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Old 08-08-2016, 15:38   #46
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Re: Am I overly cautious around water?

I think most of us sail out to live.

Killing oneself by doing stupid things (a.k.a. sitting on the scoop, unleashed, with gopro on my head) is not conductive to staying alive much longer. Hence, to most of us, this is not sailing.

Why the word I elected to stress is 'stupid' rather than 'sailing' explained in my other post.

I say hey have fun and do CRAZY things, not STUPID things.

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Old 08-08-2016, 15:47   #47
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Re: Am I overly cautious around water?

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Originally Posted by barnakiel View Post
I think most of us sail out to live.

Killing oneself by doing stupid things (a.k.a. sitting on the scoop, unleashed, with gopro on my head) is not conductive to staying alive much longer. Hence, to most of us, this is not sailing.

Why the word I elected to stress is 'stupid' rather than 'sailing' explained in my other post.

I say hey have fun and do CRAZY things, not STUPID things.

b.
I'd rather be a stupid idiot having the time of my life, enjoying every day.... Than a couch potato living safely behind a desk staring at a computer screen or TV. Boring.

We sit on the sugar scoop all the time, no tether. I also enjoy sitting on the bow with my legs dangling over the side. Freediving is also a favorite pastime. (See avitar). And bike racing is a blast!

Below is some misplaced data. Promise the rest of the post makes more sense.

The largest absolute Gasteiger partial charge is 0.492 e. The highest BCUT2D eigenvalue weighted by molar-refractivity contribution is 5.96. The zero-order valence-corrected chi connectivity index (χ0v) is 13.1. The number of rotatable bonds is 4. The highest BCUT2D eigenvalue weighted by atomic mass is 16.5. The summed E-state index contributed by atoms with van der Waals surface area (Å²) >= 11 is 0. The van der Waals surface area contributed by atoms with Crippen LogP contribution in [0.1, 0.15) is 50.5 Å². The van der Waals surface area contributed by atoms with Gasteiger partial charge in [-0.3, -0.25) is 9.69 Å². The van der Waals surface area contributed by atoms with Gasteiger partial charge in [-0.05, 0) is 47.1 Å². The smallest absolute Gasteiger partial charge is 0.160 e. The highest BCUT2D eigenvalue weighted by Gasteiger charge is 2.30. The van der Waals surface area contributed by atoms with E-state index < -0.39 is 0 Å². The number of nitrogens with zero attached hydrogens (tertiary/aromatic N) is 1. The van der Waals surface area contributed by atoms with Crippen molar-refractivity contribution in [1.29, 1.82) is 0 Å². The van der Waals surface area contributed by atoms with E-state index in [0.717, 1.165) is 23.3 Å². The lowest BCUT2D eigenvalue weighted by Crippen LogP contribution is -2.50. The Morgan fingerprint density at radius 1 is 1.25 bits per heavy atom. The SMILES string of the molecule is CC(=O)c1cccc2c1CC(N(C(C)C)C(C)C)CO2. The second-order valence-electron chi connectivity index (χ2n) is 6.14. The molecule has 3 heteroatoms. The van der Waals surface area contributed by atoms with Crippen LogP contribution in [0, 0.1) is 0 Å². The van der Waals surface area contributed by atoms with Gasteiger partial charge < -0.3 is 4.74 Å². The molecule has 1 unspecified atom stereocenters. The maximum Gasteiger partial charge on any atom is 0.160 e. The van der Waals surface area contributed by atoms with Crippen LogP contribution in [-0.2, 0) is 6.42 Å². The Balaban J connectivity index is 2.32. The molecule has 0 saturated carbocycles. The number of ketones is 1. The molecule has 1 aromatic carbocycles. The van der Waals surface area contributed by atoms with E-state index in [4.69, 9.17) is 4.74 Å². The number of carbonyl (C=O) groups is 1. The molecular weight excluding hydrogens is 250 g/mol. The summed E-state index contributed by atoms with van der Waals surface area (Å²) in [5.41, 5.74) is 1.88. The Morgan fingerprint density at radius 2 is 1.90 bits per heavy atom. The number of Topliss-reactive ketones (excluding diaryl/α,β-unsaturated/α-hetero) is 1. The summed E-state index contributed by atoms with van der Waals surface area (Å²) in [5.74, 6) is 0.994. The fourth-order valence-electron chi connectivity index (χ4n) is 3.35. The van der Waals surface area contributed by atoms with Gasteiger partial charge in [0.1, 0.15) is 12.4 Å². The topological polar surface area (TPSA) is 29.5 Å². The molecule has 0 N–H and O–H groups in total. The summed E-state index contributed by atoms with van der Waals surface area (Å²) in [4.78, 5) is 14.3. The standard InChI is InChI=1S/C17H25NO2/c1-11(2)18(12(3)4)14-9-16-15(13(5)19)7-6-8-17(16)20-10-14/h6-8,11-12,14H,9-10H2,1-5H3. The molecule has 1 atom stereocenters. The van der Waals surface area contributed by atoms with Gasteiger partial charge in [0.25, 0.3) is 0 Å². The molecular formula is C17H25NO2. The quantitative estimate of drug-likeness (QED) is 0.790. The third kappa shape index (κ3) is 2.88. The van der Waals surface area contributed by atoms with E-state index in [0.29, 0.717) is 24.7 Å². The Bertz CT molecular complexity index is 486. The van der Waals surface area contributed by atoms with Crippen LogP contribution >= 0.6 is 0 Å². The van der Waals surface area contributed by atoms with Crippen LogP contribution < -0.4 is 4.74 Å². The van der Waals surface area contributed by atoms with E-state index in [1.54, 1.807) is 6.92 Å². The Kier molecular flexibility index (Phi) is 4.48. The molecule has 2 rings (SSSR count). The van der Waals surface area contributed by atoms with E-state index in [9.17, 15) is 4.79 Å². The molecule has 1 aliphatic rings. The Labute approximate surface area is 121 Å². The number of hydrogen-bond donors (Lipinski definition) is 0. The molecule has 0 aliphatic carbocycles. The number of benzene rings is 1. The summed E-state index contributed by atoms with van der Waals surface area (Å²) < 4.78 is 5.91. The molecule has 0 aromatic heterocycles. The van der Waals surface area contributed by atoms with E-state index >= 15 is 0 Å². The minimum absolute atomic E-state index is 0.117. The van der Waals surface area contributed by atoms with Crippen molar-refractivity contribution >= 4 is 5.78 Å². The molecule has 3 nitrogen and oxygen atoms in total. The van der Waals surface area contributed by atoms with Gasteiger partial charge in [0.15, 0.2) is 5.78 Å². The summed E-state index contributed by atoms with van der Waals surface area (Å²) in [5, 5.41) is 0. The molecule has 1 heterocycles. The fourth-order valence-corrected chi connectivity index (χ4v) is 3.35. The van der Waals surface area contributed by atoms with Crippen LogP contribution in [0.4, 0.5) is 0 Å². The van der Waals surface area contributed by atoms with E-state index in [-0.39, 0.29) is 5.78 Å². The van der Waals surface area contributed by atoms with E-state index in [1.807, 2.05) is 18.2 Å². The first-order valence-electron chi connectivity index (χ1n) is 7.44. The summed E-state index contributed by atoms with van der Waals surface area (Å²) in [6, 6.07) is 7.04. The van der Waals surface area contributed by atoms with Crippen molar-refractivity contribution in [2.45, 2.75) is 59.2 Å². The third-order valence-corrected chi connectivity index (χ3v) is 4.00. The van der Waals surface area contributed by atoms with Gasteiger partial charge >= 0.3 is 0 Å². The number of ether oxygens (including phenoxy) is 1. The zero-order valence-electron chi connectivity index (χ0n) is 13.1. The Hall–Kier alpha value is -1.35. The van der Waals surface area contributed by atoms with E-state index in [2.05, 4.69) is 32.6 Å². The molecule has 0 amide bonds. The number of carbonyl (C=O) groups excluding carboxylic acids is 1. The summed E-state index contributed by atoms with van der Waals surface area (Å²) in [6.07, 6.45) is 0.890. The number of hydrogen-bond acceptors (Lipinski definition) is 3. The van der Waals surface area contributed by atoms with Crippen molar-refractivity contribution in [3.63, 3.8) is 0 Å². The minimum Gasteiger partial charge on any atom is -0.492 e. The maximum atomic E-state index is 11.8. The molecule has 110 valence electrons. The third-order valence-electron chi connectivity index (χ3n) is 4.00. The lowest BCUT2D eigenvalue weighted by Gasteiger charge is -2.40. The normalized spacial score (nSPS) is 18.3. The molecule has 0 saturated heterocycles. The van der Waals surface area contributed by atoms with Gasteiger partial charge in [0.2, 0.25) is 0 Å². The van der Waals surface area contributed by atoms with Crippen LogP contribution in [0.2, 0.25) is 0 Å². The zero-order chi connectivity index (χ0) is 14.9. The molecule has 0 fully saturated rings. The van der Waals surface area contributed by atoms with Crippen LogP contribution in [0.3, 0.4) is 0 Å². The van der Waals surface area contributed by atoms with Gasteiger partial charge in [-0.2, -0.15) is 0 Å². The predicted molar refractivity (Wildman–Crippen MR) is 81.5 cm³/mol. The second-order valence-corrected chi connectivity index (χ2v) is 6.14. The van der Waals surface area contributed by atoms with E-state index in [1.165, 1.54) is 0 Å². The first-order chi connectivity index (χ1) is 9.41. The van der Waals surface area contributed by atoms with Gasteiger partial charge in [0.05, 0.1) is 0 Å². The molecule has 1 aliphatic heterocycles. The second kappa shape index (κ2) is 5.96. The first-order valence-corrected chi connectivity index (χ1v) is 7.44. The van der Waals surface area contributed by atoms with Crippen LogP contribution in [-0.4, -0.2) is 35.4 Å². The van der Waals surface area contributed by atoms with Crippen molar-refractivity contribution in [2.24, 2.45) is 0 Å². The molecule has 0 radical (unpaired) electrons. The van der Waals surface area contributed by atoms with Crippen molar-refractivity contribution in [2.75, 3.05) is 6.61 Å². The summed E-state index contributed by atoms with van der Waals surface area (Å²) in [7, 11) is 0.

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Old 08-08-2016, 16:00   #48
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Re: Am I overly cautious around water?

My worst accident at sea happened because I did a stupid thing.

Not because I love freedom and get edgy when some people think they have the right to tell other people how they should live.

Sit on the scoop, remove the leash, slip overboard and have the remaining one press the red button.

Then think about the cost and the risk the search and rescue party (more often: search and recovery party) will face.

STUPID = STUPID = STUPID.

I say do everything onboard in the safest applicable manner. And do not worry, the adventure will find you anyways, when you least expect it.

Cheers,
b.
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Old 08-08-2016, 16:11   #49
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Re: Am I overly cautious around water?

The wife and I have both fallen in between the boat and the dock with nobody around to help. My wife spent the amount of time it took me to finish a beer and pay the tab at the bar, in the winter water hanging on to a fender. Her clothes weighed her down too much for her to make it to our swim ladder. I came along and drug her out, finally.

I was strong enough to climb out on my own.

Wife and were dinghy racing one winter. My wife capsized her sailing dinghy once with no vest on. It drifted away without her, she couldn't catch it. I tossed her a vest she could reach while I tacked, turned around and got in position to get her on my boat.

I've saved her life on the water a few times, she hasn't had to save mine.

My two year old son and I go boating by ourselves all the time. I always wear a pfd when it's just us, and of course, he does too. He can't save me if I need it.

If someone is capable of turning the boat around and paying attention, I don't see the need for a tether.

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Old 08-08-2016, 16:16   #50